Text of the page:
Nightingale California International, Fake Garden Grove Nursing School, Scammed Its Students
California's Board of Registered Nursing wants to revoke the licenses of five nurses for running an unaccredited Garden Grove nursing school from 2007 to 2010. Students at Nightingale California International took nursing pre-licensure classes in Garden Grove and completed clinical training in the Philippines. They thought their training would lead them to become registered nurses, but they were not qualified to take the licensing exam, because their school was not approved or accredited by the state's nursing board.
Investigators went to the school, in October 2010, only to find an empty office, and the accused participants have been uncooperative with the investigation since, reports California Watch. The state's board have filed accusations against the school's board members' licenses--Lorelie Malate, Maria Teresa Avila Ibarra, Hector Cascalla, Bella Gorospe and Avery Malate.
This isn't the first time a nursing school has scammed its students. The RN Learning Center in Los Angeles racked in total of $20,000 from about 300 students who thought they were training to become registered nurses, only to find out they were ineligible to take the licensure exam. After an investigation, the state attorney general's office reached a $500,000 restitution settlement with the program in August 2010.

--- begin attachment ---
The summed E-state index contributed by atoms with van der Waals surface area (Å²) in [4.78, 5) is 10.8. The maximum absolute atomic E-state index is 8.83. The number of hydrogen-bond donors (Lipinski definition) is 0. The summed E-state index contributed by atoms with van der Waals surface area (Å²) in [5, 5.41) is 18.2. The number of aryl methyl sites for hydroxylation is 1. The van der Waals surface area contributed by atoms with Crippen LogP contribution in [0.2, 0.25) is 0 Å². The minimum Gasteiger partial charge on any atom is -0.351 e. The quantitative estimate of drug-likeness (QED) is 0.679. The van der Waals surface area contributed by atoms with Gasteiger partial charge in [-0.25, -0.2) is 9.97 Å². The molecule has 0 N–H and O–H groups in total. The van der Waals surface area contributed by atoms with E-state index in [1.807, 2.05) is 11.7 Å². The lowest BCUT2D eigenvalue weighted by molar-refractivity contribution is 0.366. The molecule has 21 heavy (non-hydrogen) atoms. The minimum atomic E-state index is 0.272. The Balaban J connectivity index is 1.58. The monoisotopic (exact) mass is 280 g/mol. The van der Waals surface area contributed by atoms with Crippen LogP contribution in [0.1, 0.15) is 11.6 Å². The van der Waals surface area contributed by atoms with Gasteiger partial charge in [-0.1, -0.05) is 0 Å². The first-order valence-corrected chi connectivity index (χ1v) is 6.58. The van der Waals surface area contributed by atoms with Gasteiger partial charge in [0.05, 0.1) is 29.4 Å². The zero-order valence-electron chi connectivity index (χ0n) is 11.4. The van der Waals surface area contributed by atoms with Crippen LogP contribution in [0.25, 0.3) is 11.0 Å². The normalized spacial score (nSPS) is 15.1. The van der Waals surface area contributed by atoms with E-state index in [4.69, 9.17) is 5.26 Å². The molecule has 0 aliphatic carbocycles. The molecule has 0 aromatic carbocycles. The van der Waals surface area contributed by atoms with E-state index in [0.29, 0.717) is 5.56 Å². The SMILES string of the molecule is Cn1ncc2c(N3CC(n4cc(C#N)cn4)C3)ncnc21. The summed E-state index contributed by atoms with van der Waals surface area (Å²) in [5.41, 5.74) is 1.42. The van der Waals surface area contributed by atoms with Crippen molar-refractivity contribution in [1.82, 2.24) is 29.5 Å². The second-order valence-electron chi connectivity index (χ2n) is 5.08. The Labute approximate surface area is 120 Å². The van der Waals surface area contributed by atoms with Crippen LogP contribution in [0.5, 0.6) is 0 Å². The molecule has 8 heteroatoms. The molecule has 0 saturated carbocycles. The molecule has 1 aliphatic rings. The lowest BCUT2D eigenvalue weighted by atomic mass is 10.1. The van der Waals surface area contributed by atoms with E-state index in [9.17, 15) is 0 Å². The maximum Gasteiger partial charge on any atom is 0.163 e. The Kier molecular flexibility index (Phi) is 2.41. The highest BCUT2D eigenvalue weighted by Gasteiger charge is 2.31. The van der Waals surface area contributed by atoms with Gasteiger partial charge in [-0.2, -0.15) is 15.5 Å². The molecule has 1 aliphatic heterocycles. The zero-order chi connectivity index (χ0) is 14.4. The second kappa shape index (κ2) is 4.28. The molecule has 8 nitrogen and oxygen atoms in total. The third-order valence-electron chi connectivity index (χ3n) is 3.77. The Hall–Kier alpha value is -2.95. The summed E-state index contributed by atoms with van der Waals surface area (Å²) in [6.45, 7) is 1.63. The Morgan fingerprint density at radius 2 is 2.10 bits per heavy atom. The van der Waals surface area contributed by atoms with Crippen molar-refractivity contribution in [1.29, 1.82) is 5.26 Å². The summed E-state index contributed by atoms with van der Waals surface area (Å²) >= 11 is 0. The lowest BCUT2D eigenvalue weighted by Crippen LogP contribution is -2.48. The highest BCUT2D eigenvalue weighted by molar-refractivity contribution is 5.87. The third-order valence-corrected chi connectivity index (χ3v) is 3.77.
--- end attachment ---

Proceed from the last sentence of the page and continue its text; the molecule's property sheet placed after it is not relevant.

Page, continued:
In the case of Nightingale, students will have to repeat their coursework at an accredited school. It's not known how many students attended the fake school. These types of sham operations rarely occur, but they're tough to monitor when they do according to Russ Heimerich, a spokesman for the state's nursing board.
"We have no way of knowing what's out there operating illegally until we get a heads up on it," he said. "Until then, there's no way for us to get an investigation [underway]."
A lack of staffing and resources contributes to the problem. A bill proposed by Senator Curren Price (D-Los Angeles) seeks to remedy that by providing more funding and support to better assist the board in monitoring and approving nursing programs; the legislative measure recently moved from the senate floor to the state assembly where it's pending a decision.
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